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'Why would they not listen to me?'

By Kimberley - Instagram @kimberleyhigginson


My first child was an unexpected pregnancy and I felt like I never really planned the birth as I felt so incredibly lucky to be pregnant I almost couldn't imagine it happening. I went into labour at home at 39+2 and was told by midwives over the phone to stay at home. However, my instincts told me to get to the hospital - and fast. I've now learned that what I experience is precipitate labour.


After arriving onto labour ward I was checked and found to be 3cm and told it'd be a long time yet. Minutes later, although I'd never given birth before I told a midwife I felt 'as if it was going to come out!' she laughed and said 'that's why you're here love!' I felt so embarrassed stood in front of other women and their partners waiting to be induced. No sooner had she walked off the ward my waters broke, using my husband's words of 'like a sewer pipe bursting on the floor' as my baby had meconium and was in distress. I was fully dilated and my babies head was starting to crown. A senior midwife ran in as my husband shouted for help and she pulled the emergency cord shouting at me to 'get on the bed or your baby will be born on the floor'. She pulled my leggings off in front of the other patients and partners and my husband had to pull me onto the bed and himself push the bed into a labour room as I delivered my baby's head. The emergency alarm was still ringing, the pediatric resuscitation team were there with a waiting incubator and I cried out as a midwife pushed onto my stomach saying she couldn't find a heartbeat. A lady said 'I can see your baby's hair' and only then I realised this was it! And with one push she came out. Thank god she cried immediately and was placed on my chest. And left there. I was drenched in the waters and blood, the entire bed was, I was shivering with cold. Unsurprisingly my baby girls temperature quickly dropped and she was taken from me to be warmed.


I was told the wrong weight for my daughter and her umbilical cord was clipped too close to her tummy so it became infected in the following days. We failed miserably at breast feeding due to severe tongue tie and I ended up feeding her from a specialist feeding bottle. Oh yes, and she also had severe reflux. 


I suffered anxiety at the time but it felt manageable. It was more the PTSD. I would have flashbacks of the birth as if it was happening there and then, leaving me shaking with panic attacks. I had horrific nightmares. I sat and watched my daughter for hours at night breathing, having also bought a breathing monitor, rather than sleep.

Nevertheless, I was desperate for my daughter to have a sibling. I almost wanted to do it all over again to 'get it right'.


I became pregnant when my daughter was 6 months old but unfortunately, we suffered a missed miscarriage which required medical management. The loss was devastating.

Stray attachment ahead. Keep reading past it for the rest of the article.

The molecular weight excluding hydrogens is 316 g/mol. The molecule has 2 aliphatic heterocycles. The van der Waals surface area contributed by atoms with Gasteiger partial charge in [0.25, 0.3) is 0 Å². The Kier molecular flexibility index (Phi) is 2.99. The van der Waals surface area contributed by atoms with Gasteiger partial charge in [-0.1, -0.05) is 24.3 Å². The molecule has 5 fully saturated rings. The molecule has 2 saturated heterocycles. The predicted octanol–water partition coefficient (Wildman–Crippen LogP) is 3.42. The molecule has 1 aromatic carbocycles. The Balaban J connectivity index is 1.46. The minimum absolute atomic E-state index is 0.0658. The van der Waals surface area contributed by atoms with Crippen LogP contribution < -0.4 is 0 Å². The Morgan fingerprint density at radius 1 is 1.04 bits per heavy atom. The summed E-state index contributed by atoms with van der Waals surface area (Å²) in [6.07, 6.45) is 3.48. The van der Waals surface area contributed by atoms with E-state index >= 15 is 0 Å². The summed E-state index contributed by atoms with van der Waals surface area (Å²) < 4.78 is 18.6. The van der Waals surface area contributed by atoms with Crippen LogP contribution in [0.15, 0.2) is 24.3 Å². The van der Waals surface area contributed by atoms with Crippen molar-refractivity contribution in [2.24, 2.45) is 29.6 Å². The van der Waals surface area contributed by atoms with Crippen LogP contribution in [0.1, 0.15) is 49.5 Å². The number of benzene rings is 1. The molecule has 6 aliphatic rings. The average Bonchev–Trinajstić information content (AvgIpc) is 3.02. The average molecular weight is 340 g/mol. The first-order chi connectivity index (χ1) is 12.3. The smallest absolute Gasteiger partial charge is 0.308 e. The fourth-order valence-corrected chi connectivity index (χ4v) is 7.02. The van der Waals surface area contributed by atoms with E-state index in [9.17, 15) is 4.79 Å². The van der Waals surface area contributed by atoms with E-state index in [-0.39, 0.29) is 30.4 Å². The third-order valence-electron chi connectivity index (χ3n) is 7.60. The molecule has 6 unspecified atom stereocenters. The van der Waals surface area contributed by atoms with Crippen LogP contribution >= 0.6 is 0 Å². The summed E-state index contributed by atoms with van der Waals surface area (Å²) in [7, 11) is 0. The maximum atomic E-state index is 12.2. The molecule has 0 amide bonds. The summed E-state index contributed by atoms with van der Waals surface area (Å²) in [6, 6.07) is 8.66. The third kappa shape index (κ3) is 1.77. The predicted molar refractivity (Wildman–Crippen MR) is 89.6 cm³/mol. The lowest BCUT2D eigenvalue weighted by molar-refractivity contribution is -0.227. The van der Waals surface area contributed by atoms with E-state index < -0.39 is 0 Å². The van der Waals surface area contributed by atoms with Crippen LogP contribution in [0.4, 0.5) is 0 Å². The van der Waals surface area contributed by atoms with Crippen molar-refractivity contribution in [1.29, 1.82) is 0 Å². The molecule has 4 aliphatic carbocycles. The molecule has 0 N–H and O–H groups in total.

We started trying again immediately and by the time my daughter was 10 months old I was pregnant with our rainbow. The pregnancy was filled with anxiety, I was absolutely terrified I was going to lose this baby too, as any rainbow mummy will understand. By 28 weeks after agonising over the decsision I started antidepressants as suggested by my midwife and GP to manage the severe anxiety. I read about hypnobirthing, fast labour's, successful breastfeeding, educating myself and preparing myself for everything. I got the midwife to write along my notes 'LABOUR'S QUICKLY' so the previous events would not happen again.


At 40+2 I went into labour with my second child. After 20 minutes of contractions, my husband and I went straight to labour ward. I was checked to be 2cm and told there was no point staying here and to go home and have a bath. Immediately I burst into tears. Panic took hold.


This was going to happen to me again. My baby was going to be in danger. Why would nobody listen to me?

I left the room crying, agreeing to stay in the waiting room surrounded by women in the early stages of labour with their partners or women awaiting to be seen for different reasons. Within no more than 20 minutes of pacing the waiting room I felt the familiar feeling. I whispered to my husband that the baby was coming. He rang the bell for labour ward to be told the midwives were in handover. He banged on the door as everybody stared. A midwife came and took me into a room, telling me they were in the middle of their handover and that I certainly didn't look as though I was about to give birth. I got on the bed after being told 'no, don't sit on it' or I'd be 'sitting on my baby's head. ' she shouted another midwife after yelling at me not to push - again I was fully dilated and baby was crowning however baby's head was tilted back. We all know there really isn't a way not to push. My second daughter was born seconds later healthy and screaming and my relief was indescribable - she was safe.


I breastfed my daughter as we waited for my placenta. 2 injections later and no placenta - the midwives started to get twitchy. They called the doctor and after some pulling the placenta came away, however not fully intact. Blood pooled on the bed, onto the floor into puddles. 


I was given gas and air and told to 'concentrate on my baby' as remaining parts were pulled out, there was no time, I would continue bleeding if it was not done there and then. Not only this, but I had a difficult tear that went upwards rather than the usual perineum tear. I was catheterised and told that it was impossible to numb the areas that had torn as there was far too many nerve endings. I was still holding my daughter and was told yet again, to concentrate on my baby and use gas and air.


I shouted, this was hurting I could feel everything. She was still extracting clots, the pain was terrible. I gripped my baby who cried in equal distress. My husband took her. The doctor continued telling me she had to do this all now. At one point a midwife stopped the doctor and told her I'd just given birth with no pain relief and if I was saying it hurt, then it certainly must hurt. The doctor continued. Eventually, she was finished and my bleeding had slowed. She left the room and so did the midwives. We were left alone for what seemed like hours, my husband dressed our baby. Eventually, my husband had to leave to see to our other daughter. I had to walk through labour ward, in a lot of pain and feeling so weak, pushing my daughter in her plastic cot. Immediately I was distrustful. These people were meant to help me and my baby, that's why they were here.